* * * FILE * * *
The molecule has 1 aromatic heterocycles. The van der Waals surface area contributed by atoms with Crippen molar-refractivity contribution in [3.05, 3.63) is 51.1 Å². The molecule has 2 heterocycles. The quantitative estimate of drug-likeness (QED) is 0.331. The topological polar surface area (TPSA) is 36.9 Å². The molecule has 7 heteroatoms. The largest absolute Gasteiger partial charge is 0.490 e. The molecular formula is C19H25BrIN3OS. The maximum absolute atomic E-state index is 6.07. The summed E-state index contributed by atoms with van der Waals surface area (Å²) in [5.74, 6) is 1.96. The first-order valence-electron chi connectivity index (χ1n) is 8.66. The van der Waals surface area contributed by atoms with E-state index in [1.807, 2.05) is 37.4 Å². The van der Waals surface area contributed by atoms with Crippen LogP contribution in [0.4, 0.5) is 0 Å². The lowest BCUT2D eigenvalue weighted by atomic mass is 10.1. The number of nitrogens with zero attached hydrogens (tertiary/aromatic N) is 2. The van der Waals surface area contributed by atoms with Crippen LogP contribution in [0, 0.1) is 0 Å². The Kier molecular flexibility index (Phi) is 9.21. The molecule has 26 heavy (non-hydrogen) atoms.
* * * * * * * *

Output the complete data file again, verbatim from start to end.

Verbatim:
The molecule has 1 aromatic heterocycles. The van der Waals surface area contributed by atoms with Crippen molar-refractivity contribution in [3.05, 3.63) is 51.1 Å². The molecule has 2 heterocycles. The quantitative estimate of drug-likeness (QED) is 0.331. The topological polar surface area (TPSA) is 36.9 Å². The molecule has 7 heteroatoms. The largest absolute Gasteiger partial charge is 0.490 e. The molecular formula is C19H25BrIN3OS. The maximum absolute atomic E-state index is 6.07. The summed E-state index contributed by atoms with van der Waals surface area (Å²) in [5.74, 6) is 1.96. The first-order valence-electron chi connectivity index (χ1n) is 8.66. The van der Waals surface area contributed by atoms with E-state index in [1.807, 2.05) is 37.4 Å². The van der Waals surface area contributed by atoms with Crippen LogP contribution in [0.4, 0.5) is 0 Å². The lowest BCUT2D eigenvalue weighted by atomic mass is 10.1. The number of nitrogens with zero attached hydrogens (tertiary/aromatic N) is 2. The van der Waals surface area contributed by atoms with Crippen LogP contribution in [0, 0.1) is 0 Å². The Kier molecular flexibility index (Phi) is 9.21. The molecule has 26 heavy (non-hydrogen) atoms.